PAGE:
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"I Can't Give You Anything but Love, Baby" is an American popular song and jazz standard by Jimmy McHugh (music) and Dorothy Fields (lyrics). The song was introduced by Adelaide Hall at Les Ambassadeurs Club in New York in January 1928 in Lew Leslie's Blackbird Revue, which opened on Broadway later that year as the highly successful Blackbirds of 1928 (518 performances), wherein it was performed by Adelaide Hall, Aida Ward, and Willard McLean.
In the 100-most recorded songs from 1890 to 1954, "I Can't Give You Anything But Love, Baby" (1928) is No. 24.
Jimmy McHugh and Dorothy Fields had written the score for a revue at Les Ambassadeurs Club on 57th Street, New York, which featured the vocalist Adelaide Hall. However, the producer Lew Leslie believed that they still missed a 'smash' tune. The team pondered for a while before finally playing Leslie "I Can't Give You Anything but Love, Baby". This was the song Leslie had been looking for and he immediately included it in the revue.
Blackbird Revue opened on January 4, 1928 with Adelaide Hall singing "I Can't Give You Anything but Love, Baby" solo. Later on, Fields and McHugh wrote a second half for the revue and Leslie expanded the production. With extra songs and extra performers added (including the vocalist Aida Ward), Leslie renamed the revue Blackbirds of 1928 and took the full production for a tryout in Atlantic City, New Jersey, where it appeared at Nixon's Apollo Theatre. On May 9, 1928, Blackbirds of 1928 opened at the Liberty Theatre, Broadway.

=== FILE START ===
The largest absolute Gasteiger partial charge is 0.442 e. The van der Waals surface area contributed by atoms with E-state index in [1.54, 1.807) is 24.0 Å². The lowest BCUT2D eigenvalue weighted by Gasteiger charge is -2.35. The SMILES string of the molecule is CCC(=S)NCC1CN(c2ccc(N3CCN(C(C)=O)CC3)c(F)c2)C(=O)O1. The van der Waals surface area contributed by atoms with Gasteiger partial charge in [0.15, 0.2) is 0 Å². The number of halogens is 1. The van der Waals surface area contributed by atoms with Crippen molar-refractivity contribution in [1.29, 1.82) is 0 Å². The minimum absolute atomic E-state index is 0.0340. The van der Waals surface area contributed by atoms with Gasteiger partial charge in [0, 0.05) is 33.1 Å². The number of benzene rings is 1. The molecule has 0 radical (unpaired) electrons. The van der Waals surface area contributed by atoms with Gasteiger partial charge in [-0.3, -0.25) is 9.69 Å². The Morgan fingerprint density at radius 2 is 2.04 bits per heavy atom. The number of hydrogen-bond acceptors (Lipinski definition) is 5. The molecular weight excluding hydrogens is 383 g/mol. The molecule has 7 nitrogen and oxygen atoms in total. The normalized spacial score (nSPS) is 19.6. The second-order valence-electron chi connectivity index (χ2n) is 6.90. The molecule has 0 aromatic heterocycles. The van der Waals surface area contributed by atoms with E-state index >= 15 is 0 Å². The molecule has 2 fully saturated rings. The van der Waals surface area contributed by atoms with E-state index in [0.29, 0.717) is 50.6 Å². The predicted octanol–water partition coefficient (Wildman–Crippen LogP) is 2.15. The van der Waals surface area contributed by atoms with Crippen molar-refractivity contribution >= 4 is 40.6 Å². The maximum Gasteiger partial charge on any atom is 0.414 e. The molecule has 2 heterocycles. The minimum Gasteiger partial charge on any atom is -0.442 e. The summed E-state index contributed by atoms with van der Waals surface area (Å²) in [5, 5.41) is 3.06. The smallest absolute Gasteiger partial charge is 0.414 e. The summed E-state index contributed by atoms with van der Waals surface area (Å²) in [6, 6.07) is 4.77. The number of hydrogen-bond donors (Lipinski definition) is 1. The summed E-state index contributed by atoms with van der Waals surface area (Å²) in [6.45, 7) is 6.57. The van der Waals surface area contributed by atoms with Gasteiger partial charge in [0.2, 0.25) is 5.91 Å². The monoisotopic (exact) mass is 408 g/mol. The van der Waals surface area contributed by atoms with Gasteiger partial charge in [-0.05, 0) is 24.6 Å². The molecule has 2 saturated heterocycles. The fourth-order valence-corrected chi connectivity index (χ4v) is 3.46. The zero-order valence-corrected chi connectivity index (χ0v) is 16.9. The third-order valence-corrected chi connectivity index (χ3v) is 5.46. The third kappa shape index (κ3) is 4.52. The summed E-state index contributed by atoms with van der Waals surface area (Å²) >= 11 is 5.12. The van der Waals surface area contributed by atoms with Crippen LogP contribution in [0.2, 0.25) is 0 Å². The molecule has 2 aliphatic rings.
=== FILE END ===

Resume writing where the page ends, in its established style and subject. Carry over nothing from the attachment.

The idea behind the song came during a stroll Fields and McHugh were taking one evening down Fifth Avenue; they saw a young couple window-shopping at Tiffany's. McHugh and Fields understood that the couple did not have the resources to buy jewelry from Tiffany's, but nevertheless they drew closer to them. It was then they heard the man say, "Gee, honey I'd like to get you a sparkler like that, but right now, i can't give you nothin' but love!" Hearing this, McHugh and Fields rushed to a nearby Steinway Tunnel, and within an hour they came up with "I Can't Give You Anything but Love, Baby".
Some controversy surrounds the song's authorship. Andy Razaf's biographer Harry Singer offers circumstantial evidence that suggests Fats Waller might have sold the melody to McHugh in 1926 and that the lyrics were by Andy Razaf. Alternatively, Philip Furia has pointed out that Fields' verse is almost identical to the end of the second verse of Lorenz Hart's and Richard Rodgers' song "Where's That Rainbow?" from Peggy-Ann, the 1926 musical comedy with book by Fields' brother Herbert and produced by their father Lew:
Use in the media
In the 1931 short film The Birthday Party, the song is performed as a duet between Mickey and Minnie Mouse.
The song is featured in the screwball comedy Bringing Up Baby (1938) in a scene where quirky heiress Susan Vance (Katharine Hepburn) and befuddled paleontologist Dr. David Huxley (Cary Grant) attempt to coax a surly leopard named Baby off the roof of a house by singing "I can't give you anything but love, Baby".